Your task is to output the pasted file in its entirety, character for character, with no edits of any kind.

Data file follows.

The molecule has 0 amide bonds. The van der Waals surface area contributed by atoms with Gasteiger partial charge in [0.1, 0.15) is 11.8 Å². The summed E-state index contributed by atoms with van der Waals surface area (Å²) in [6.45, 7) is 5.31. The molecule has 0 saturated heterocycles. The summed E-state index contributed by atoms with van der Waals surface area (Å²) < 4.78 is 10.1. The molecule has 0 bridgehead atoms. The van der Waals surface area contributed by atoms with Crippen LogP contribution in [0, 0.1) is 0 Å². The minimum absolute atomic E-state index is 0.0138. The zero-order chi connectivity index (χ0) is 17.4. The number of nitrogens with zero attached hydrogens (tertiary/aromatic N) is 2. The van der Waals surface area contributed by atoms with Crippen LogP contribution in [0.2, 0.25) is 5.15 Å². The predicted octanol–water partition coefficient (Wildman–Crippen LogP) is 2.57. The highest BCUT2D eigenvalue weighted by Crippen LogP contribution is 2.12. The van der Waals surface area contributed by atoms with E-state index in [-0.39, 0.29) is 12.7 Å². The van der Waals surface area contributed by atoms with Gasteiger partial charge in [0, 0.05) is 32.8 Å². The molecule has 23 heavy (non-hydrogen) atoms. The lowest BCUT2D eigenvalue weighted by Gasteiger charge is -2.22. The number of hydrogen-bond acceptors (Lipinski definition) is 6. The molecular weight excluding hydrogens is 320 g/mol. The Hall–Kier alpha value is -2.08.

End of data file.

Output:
The molecule has 0 amide bonds. The van der Waals surface area contributed by atoms with Gasteiger partial charge in [0.1, 0.15) is 11.8 Å². The summed E-state index contributed by atoms with van der Waals surface area (Å²) in [6.45, 7) is 5.31. The molecule has 0 saturated heterocycles. The summed E-state index contributed by atoms with van der Waals surface area (Å²) < 4.78 is 10.1. The molecule has 0 bridgehead atoms. The van der Waals surface area contributed by atoms with Crippen LogP contribution in [0, 0.1) is 0 Å². The minimum absolute atomic E-state index is 0.0138. The zero-order chi connectivity index (χ0) is 17.4. The number of nitrogens with zero attached hydrogens (tertiary/aromatic N) is 2. The van der Waals surface area contributed by atoms with Crippen LogP contribution in [0.2, 0.25) is 5.15 Å². The predicted octanol–water partition coefficient (Wildman–Crippen LogP) is 2.57. The highest BCUT2D eigenvalue weighted by Crippen LogP contribution is 2.12. The van der Waals surface area contributed by atoms with E-state index in [-0.39, 0.29) is 12.7 Å². The van der Waals surface area contributed by atoms with Gasteiger partial charge in [0, 0.05) is 32.8 Å². The molecule has 23 heavy (non-hydrogen) atoms. The lowest BCUT2D eigenvalue weighted by Gasteiger charge is -2.22. The number of hydrogen-bond acceptors (Lipinski definition) is 6. The molecular weight excluding hydrogens is 320 g/mol. The Hall–Kier alpha value is -2.08.